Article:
Arriving home after five days, we found Cate and the boys doing fine, but Betty and Jean were not home. I took some food, extra blankets, and headed into the mountains in search of them. That night the snowstorm came with a vengeance. I thought, I’ll never find Betty and Jean in this weather. I found some shelter and hoped, by morning, the storm would let up. The next morning desperately searching, very exhausted, and shouting their names, but not seeing a trace of them I was ready to turn back. Just as I was about to give up I heard a whistle. A whistle I recognized as Jean’s. Jean loved to whistle and was very adept at it. I started shouting and moving toward the whistling. I soon came upon Betty and Jean cuddled together with the hog. I gave them some food, extra blankets, and we, including the hog, were soon home. We decided not to butcher the hog as it might have saved the lives of Betty and Jean.

Aunty Ant

Aunty Ant

“We are so hungry,” Little William and Little Betty Ant said to their Aunty Ant. “Let’s go to the park. I saw a family with a big picnic basket headed that way. They had three small children with them. Small children spill lots of food – good food – sweets.”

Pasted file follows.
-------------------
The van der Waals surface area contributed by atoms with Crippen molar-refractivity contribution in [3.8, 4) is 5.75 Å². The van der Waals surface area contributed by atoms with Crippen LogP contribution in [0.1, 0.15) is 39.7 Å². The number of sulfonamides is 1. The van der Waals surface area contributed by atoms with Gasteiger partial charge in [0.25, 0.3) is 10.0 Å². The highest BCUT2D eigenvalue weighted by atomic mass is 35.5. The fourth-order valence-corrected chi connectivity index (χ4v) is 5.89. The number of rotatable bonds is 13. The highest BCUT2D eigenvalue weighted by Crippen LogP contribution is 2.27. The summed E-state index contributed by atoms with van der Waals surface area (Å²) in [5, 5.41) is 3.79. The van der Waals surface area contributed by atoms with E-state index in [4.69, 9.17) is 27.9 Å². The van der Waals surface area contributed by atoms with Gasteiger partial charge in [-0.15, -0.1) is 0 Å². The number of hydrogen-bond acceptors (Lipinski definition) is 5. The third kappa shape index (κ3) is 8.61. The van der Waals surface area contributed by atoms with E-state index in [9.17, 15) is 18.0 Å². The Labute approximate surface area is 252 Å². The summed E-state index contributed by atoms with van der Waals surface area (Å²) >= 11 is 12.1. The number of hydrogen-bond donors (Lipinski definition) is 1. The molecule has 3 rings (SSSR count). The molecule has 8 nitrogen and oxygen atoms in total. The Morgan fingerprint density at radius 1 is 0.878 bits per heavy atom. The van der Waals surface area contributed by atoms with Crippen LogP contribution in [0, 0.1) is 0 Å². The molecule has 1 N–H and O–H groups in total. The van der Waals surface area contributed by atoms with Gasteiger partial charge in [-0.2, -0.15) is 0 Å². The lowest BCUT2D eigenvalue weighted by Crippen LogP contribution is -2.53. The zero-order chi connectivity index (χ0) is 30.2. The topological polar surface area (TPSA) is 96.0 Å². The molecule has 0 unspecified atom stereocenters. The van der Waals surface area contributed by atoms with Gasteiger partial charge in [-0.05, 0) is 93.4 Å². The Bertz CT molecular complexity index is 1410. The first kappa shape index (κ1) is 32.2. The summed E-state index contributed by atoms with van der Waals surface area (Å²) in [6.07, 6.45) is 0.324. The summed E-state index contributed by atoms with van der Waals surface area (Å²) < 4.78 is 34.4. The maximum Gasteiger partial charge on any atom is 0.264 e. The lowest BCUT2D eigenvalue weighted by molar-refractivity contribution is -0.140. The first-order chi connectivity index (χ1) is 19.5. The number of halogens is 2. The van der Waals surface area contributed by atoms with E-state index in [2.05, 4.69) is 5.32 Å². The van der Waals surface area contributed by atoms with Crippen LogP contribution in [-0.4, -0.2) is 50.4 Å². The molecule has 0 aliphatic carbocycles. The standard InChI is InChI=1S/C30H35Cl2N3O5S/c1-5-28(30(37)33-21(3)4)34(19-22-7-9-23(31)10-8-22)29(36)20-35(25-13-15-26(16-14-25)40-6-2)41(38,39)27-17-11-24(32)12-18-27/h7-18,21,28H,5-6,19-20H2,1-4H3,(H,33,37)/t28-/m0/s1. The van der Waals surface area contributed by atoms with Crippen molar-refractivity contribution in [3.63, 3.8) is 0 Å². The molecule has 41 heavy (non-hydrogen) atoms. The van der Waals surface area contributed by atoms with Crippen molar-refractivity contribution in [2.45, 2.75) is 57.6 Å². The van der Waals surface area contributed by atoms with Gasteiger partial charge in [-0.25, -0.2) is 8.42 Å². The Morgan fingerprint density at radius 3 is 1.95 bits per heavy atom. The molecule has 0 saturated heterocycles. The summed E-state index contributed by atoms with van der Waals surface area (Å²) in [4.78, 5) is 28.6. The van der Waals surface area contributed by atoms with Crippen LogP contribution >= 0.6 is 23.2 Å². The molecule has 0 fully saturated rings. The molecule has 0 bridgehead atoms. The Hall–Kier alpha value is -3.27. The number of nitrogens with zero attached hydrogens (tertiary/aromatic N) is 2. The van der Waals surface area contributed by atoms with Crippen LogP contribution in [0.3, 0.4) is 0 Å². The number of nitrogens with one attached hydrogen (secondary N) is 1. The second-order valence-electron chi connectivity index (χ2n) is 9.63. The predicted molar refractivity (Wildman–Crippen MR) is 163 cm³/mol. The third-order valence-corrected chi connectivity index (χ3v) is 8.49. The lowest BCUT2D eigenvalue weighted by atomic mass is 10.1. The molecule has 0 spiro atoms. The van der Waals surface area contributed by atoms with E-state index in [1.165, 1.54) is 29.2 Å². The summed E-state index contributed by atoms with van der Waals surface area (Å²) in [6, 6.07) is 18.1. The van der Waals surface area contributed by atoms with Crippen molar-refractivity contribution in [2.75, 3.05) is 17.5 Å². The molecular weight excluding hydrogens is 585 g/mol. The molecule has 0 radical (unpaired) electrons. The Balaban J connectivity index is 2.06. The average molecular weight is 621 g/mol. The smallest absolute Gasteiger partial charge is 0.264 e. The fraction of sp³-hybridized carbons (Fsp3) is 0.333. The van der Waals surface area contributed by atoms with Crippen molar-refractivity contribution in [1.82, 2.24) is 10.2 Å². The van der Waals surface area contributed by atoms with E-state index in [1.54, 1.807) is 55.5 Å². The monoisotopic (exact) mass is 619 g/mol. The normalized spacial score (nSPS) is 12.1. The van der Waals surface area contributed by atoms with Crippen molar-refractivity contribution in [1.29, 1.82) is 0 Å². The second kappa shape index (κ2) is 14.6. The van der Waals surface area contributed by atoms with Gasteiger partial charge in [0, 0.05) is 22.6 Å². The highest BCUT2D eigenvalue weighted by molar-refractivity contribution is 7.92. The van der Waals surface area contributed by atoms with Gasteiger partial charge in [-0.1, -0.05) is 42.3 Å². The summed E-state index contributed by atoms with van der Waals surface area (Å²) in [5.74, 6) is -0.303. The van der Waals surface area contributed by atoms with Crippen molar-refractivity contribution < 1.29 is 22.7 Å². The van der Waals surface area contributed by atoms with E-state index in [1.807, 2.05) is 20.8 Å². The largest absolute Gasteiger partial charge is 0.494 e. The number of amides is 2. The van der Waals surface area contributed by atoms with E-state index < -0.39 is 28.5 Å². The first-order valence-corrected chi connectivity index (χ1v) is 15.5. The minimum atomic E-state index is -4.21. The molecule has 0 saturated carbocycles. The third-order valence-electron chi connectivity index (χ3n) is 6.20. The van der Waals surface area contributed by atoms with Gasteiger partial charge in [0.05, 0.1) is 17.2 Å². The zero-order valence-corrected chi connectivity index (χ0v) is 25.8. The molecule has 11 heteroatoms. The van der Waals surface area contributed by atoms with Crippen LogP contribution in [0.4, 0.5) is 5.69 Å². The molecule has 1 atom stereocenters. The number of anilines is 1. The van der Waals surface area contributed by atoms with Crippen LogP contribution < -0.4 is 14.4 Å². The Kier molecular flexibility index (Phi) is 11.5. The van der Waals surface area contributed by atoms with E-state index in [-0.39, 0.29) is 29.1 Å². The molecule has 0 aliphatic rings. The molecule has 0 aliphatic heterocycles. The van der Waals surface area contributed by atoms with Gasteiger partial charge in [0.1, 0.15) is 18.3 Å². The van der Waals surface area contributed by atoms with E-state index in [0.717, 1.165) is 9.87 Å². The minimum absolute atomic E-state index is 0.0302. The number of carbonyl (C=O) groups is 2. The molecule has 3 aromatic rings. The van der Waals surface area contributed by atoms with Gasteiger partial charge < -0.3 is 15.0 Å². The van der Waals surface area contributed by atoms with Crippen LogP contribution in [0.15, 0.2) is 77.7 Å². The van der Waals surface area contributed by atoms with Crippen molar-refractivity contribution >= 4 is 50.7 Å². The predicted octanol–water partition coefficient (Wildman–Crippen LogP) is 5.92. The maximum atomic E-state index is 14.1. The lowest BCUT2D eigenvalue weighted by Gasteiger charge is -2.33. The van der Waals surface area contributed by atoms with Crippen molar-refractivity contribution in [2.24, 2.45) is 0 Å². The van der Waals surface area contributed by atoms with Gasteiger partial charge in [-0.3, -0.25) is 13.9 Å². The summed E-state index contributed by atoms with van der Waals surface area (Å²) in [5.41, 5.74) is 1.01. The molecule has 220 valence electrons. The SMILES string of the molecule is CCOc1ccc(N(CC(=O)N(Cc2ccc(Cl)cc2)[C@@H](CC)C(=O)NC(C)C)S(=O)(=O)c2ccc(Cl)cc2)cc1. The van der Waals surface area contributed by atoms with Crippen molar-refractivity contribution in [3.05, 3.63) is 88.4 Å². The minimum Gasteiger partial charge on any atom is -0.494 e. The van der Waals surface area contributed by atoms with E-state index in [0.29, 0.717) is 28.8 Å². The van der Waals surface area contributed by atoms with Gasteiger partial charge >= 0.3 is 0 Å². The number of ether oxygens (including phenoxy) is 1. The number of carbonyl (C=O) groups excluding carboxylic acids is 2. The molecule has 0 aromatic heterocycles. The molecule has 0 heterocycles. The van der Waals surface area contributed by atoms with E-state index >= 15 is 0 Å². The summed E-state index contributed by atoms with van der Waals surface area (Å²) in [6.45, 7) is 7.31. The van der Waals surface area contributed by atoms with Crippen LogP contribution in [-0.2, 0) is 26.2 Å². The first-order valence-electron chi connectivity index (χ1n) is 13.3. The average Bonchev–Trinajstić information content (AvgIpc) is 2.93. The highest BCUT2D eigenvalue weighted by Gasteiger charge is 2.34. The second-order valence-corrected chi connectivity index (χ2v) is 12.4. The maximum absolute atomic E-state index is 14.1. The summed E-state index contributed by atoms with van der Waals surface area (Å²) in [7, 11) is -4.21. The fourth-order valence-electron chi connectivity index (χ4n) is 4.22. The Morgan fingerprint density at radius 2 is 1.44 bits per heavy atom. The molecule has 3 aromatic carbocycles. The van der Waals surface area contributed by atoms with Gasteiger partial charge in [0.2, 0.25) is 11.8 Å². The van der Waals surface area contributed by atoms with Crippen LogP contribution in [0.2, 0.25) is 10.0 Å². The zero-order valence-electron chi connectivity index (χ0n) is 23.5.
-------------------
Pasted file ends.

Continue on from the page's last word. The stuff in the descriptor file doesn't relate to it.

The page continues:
The Brown family made up of Cate, age four; Lauren, age six; and Debbie, age seven; decided it was such a beautiful day that they would go on a picnic. “Children, you know the last time we tried, carpenter ants invaded our picnic with such a vengeance that we had to come back home,” Mrs. Brown said. “Carpenter ants love sweets so we have to be extra careful not to spill food.”

Cate, Lauren and Debbie promised to be extra careful not to spill food.

“I think if we place some ice cream just off the picnic blanket, the ants will eat that and leave us alone,” Debbie the seven year old wisely said.